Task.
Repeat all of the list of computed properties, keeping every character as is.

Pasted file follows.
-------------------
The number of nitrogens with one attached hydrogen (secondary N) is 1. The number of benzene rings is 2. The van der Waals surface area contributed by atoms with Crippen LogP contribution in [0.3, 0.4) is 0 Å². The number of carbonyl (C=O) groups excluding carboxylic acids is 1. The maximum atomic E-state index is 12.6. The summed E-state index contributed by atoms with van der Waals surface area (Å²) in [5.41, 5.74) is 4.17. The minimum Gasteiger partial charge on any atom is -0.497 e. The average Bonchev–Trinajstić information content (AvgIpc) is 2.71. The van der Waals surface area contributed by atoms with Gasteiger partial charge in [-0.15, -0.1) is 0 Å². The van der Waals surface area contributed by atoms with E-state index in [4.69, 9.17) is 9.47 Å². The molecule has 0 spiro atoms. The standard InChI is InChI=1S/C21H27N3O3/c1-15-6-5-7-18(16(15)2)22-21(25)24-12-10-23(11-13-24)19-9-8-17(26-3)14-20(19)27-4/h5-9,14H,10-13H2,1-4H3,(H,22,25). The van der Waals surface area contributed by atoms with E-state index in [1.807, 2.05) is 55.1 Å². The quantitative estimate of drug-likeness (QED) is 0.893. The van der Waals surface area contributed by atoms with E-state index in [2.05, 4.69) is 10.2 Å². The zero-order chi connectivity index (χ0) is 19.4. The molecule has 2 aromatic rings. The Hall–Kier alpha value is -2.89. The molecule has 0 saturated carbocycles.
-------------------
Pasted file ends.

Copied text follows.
The number of nitrogens with one attached hydrogen (secondary N) is 1. The number of benzene rings is 2. The van der Waals surface area contributed by atoms with Crippen LogP contribution in [0.3, 0.4) is 0 Å². The number of carbonyl (C=O) groups excluding carboxylic acids is 1. The maximum atomic E-state index is 12.6. The summed E-state index contributed by atoms with van der Waals surface area (Å²) in [5.41, 5.74) is 4.17. The minimum Gasteiger partial charge on any atom is -0.497 e. The average Bonchev–Trinajstić information content (AvgIpc) is 2.71. The van der Waals surface area contributed by atoms with Gasteiger partial charge in [-0.15, -0.1) is 0 Å². The van der Waals surface area contributed by atoms with E-state index in [4.69, 9.17) is 9.47 Å². The molecule has 0 spiro atoms. The standard InChI is InChI=1S/C21H27N3O3/c1-15-6-5-7-18(16(15)2)22-21(25)24-12-10-23(11-13-24)19-9-8-17(26-3)14-20(19)27-4/h5-9,14H,10-13H2,1-4H3,(H,22,25). The van der Waals surface area contributed by atoms with E-state index in [1.807, 2.05) is 55.1 Å². The quantitative estimate of drug-likeness (QED) is 0.893. The van der Waals surface area contributed by atoms with E-state index in [2.05, 4.69) is 10.2 Å². The zero-order chi connectivity index (χ0) is 19.4. The molecule has 2 aromatic rings. The Hall–Kier alpha value is -2.89. The molecule has 0 saturated carbocycles.